Insights

Second Circuit Precludes Foreign Proceedings Discovery From U.S. Counsel

This is a significant decision, given how often non-U.S. clients entrust U.S. law firms with their documents.

On July 10, 2018, the U.S. Court of Appeals for the Second Circuit ruled that law firm Cravath need not divulge client documents for use in overseas litigation. The court emphasized that a contrary holding would pose risk to frank attorney–client communications and undermine protective orders that parties frequently execute to maintain discovery confidentiality.

In Kiobel v. Cravath, Swain & Moore, LLP, the plaintiff filed a petition to subpoena documents from Cravath under 28 U.S.C. § 1782, authorizing U.S. discovery in aid of foreign proceedings. Her goal was to assist her lawsuit against Royal Dutch Shell in the Netherlands, where the discovery the plaintiff sought was prohibited. The district court granted Kiobel's petition to obtain Shell documents provided to Cravath, Shell's counsel, for prior U.S. litigation.

The Second Circuit agreed the district court had jurisdiction, but held the district court abused its discretion in granting the plaintiff's petition upon application of the Section 1782 test that the Supreme Court articulated in Intel Corp. and related guidance in the Second Circuit's Sarrio decision. The Second Circuit reasoned that permitting discovery of client documents unreachable in a foreign tribunal simply because the client gave those documents to its U.S. counsel would harm the U.S. system of litigation by impeding open attorney–client communications.

The court also determined that allowing such discovery would undermine confidence in protective orders, which encourage disclosure by safeguarding the confidentiality of documents. Although the Second Circuit did not specifically address it, its reasoning should apply with even greater force to attempted Section 1782 discovery of communications protected by attorney–client privilege or the work-product doctrine.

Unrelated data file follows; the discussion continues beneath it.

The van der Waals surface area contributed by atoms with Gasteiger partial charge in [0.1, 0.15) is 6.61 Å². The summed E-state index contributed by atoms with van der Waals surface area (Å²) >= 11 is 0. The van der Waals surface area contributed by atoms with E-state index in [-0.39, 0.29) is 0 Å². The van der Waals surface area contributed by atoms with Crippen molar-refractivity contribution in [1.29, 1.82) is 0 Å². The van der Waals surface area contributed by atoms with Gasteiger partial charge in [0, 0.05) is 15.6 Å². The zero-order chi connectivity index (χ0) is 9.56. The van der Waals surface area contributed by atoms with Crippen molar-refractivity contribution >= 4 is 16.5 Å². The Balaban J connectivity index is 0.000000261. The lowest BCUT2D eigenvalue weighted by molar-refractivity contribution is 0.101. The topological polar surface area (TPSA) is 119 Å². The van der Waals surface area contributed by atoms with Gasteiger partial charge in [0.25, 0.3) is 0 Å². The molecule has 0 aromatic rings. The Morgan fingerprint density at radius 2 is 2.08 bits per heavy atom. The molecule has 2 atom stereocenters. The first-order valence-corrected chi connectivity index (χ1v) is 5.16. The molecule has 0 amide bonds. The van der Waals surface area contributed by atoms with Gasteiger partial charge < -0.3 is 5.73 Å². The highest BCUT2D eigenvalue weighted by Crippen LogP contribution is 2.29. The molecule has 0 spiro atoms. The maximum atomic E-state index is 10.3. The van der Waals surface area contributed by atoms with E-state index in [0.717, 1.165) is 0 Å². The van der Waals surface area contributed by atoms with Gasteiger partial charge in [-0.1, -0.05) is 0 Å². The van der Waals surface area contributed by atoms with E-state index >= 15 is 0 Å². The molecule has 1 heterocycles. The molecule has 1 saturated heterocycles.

The Second Circuit's Kiobel decision is important given the increasing frequency with which foreign clients entrust U.S. law firms with their documents. As the Second Circuit noted, a contrary ruling might inhibit foreign entities from engaging U.S. counsel if client documents unreachable in a foreign court could be obtained merely by subpoenaing U.S. counsel. In Kiobel, the Second Circuit did not directly address whether Section 1782 can be used to obtain documents located abroad, but that significant issue is now subject to a Second Circuit appeal in In re Application of Accent Delight International Ltd.

Lawyer Contacts

For further information, please contact your principal Firm representative or the lawyers listed below. General email messages may be sent using our "Contact Us" form, which can be found at www.jonesday.com/contactus/.

Harold K. Gordon
New York
+1.212.326.3740
hkgordon@jonesday.com  

Todd R. Geremia
New York
+1.212.326.3429
trgeremia@jonesday.com  

Thomas E. Lynch
New York
+1.212.326.3897
telynch@jonesday.com  

Ryan J. Andreoli
New York
+1.212.326.3494
randreoli@jonesday.com

Ananda V. Burra, an associate in the New York Office, and Atticus W. DeProspo, a summer associate in the New York Office, assisted in the preparation of this Alert.

Jones Day publications should not be construed as legal advice on any specific facts or circumstances. The contents are intended for general information purposes only and may not be quoted or referred to in any other publication or proceeding without the prior written consent of the Firm, to be given or withheld at our discretion. To request reprint permission for any of our publications, please use our "Contact Us" form, which can be found on our website at www.jonesday.com. The mailing of this publication is not intended to create, and receipt of it does not constitute, an attorney-client relationship. The views set forth herein are the personal views of the authors and do not necessarily reflect those of the Firm.

We use cookies to deliver our online services. Details of the cookies and other tracking technologies we use and instructions on how to disable them are set out in our Cookies Policy. By using this website you consent to our use of cookies.